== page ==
The Good Earth brand was founded in 1972 by a Santa Cruz-based herbal tea company that supplied tea to a local restaurant that expanded into a chain of 50 franchises. The brand experimented with herbal blends during its first two decades, producing more than 40 varieties. Tata Consumer Products acquired the company in 2005 and relocated its offices to New Jersey in 2011.
Caption: Sneha Balasubramaniam, Head of Marketing and Innovation at Tata Consumer Products
Authentic Brand Celebrates Successful Half Century
Sneha Balasubramaniam is head of marketing and innovation at Tata Consumer Products. She is a veteran brand manager who began her career as a marketing manager in Singapore with Tata Consulting Services. She worked for Accenture in Mumbai before rejoining Tata in brand management in 2014. Sneha was named head of marketing and innovation in November 2021.
Dan Bolton: Ninety percent of customers mention authenticity as an important factor in deciding which brands they like and support. Successful tea brands are clear about their core purpose, delivering on the promise of a fine product in engaging and sincere ways. Will you discuss how Good Earth has retained its consumer relevance over a 50-year span?
Sneha Balasubramaniam: Good Earth was born in California back in 1972 so it’s a legacy brand and just like California, it is bright, sunny, fun, flavorful, and wants to bring a smile to the end consumer.
We’re a brand that really believes in positivity and doing good. So that’s at the core of who we are and what we do and what we stand for.
Good Earth started off in a small store as an underdog company doing lots of different permutations and combinations with herbs, which then went on to being teas per se.
In Santa Cruz we happened on what has become a very famous and popular tea, which is the Sweet & Spicy bland. That tea is just unmatched in the eyes of tea consumers.
The tea drinking culture in the US is more than 70% iced tea and there is also a cultural association for drinking tea sweet. The US sweet tea phenomenon is pretty huge compared to anywhere else in the world.
Sweet & spicy had a natural sweetness without adding sugar or any other kind of sweetener to it. The perception of sweetness came from cinnamon. Cinnamon is such a beautiful ingredient because it gives you not only sweetness, but also a bit of spice that adds another dimension.
We hit upon something very beautiful there which addresses consumer needs. So from a product perspective, that’s what we’ve always taken pride in. And from a brand perspective Good Earth does everything with a with a bold flavor, and a bold note, and fun and positive note to it.
So that’s kind of what Good Earth is all about.
Dan: Will you describe how the brand’s core values influence formulations? What guides your sourcing in creating Good Earth blends?
Sneha: We source Rainforest Alliance Certified teas and ingredients and we’re also a founding member of the Ethical Tea Partnership. We have extensively tried to use 100%, natural flavors, nothing artificial. Even from a color perspective we don’t use anything artificial. If you look at the packaging we’ve got a range of sensory blends, which are biodegradable, and tea bags, they’ve got compostable pouches, recyclable cartons, so our commitment is genuinely embodied in sustainability because that no longer is just a jargon or a terminology. Consumers are very well aware of the need for being good to the planet and the environment and, and demonstrating that sustainable awareness in every purchase that they make.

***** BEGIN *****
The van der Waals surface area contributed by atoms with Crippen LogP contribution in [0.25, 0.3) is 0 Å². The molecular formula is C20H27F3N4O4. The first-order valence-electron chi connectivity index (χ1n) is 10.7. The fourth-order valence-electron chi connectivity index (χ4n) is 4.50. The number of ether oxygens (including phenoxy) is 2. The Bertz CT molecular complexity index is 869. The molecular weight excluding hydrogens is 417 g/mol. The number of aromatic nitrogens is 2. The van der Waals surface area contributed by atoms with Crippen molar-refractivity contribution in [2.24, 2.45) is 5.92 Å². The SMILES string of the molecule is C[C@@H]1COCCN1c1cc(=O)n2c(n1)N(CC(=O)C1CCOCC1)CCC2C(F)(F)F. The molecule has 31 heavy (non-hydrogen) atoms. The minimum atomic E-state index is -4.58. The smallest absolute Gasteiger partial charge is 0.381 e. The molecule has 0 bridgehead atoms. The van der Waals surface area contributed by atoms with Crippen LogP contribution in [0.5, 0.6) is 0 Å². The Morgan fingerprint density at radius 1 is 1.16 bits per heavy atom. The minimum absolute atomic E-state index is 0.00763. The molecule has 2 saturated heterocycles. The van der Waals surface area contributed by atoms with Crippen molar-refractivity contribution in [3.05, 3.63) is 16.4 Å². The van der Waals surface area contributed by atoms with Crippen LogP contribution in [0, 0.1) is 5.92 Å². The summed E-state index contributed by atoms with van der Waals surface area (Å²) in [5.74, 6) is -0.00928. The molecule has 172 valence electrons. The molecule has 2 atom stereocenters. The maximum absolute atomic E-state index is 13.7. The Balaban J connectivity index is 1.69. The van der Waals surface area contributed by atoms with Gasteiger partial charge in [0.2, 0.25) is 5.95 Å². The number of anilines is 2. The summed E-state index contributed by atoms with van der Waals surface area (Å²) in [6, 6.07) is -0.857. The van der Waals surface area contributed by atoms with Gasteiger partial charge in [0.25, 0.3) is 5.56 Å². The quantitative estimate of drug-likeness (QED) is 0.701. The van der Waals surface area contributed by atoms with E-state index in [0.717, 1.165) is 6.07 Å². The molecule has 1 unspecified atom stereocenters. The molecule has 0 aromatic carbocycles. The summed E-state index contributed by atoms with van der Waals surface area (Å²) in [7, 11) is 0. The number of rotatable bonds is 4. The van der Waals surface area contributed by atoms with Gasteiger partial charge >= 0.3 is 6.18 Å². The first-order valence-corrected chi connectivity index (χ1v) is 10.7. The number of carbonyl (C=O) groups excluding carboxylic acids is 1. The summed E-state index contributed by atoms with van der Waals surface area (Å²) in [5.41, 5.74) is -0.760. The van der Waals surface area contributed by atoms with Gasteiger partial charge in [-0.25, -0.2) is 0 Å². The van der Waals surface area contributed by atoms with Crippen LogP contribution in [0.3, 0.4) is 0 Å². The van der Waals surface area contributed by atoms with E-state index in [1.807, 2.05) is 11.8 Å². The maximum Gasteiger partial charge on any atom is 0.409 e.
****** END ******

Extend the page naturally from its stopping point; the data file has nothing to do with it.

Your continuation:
If you talk about ingredients and flavors, you will see a lot of whole flavors. So the beauty and the aroma is not just taste wise, but also visually very appealing. That’s the entirety of the experience that the brand brings.
The other role the brand has started to play is that of democratizing these segments, making it more affordable to consumers. So that everyone can enjoy a good cup of tea and make a sustainable, eco-friendly purchase, and you don’t have break the bank. So let us be that brand that helps you make a conscious effort to benefit the planet, as well as giving you a good quality tea.
Dan: Good Earth has produced thousands of recipes over the years. Why did you relaunch lemongrass and black chai? Do you recall when these flavors were discontinued?
Sneha: I think it was early 2000s when, when it kind of disappeared. When Tata acquired Good Earth as a brand, we had, I think hundreds and perhaps thousands of blends, and I think as a way to optimize, we lost a few, some of the star performers along the way.
How we selected lemongrass is a funny story, actually. On Facebook, I happen to stumble upon a group, which was created by some really passionate consumers that were discussing internally, saying, ‘Hey, I used to love this good old Lemongrass Tea, I can’t seem to find it. Can someone tell me when I can find it?’
I was going through the thread of conversations and found that people have made a few recommendations if, you know, other brands and other ways of getting a similar flavor profile. And it hadn’t really pleased the consumer, and they were numerous. So I thought, wow, you know, we have consumers requesting something and looking out for something that we previously so beautifully did.
Since were were coming up on this 50th anniversary we said why not? Rather than introducing something exotic let’s bring back something that consumers really want and love and reward them with something they’ve been asking for.
We had both a lemongrass and a decaffeinated version, but given the trends and the demand for decaf being a little bit more, we said, let’s introduce the decaf. And we also decided to bring back a classic version of chai, just a simple version of chai.
So yes that’s the story behind the bar of consumers voice and how it actually inspired us to bring back something wonderful.
Dan: The world of chai has really expanded. It’s a brilliant cross over drink in coffee shops. It’s also a niche with a lot of variability. Will you talk about the black chai?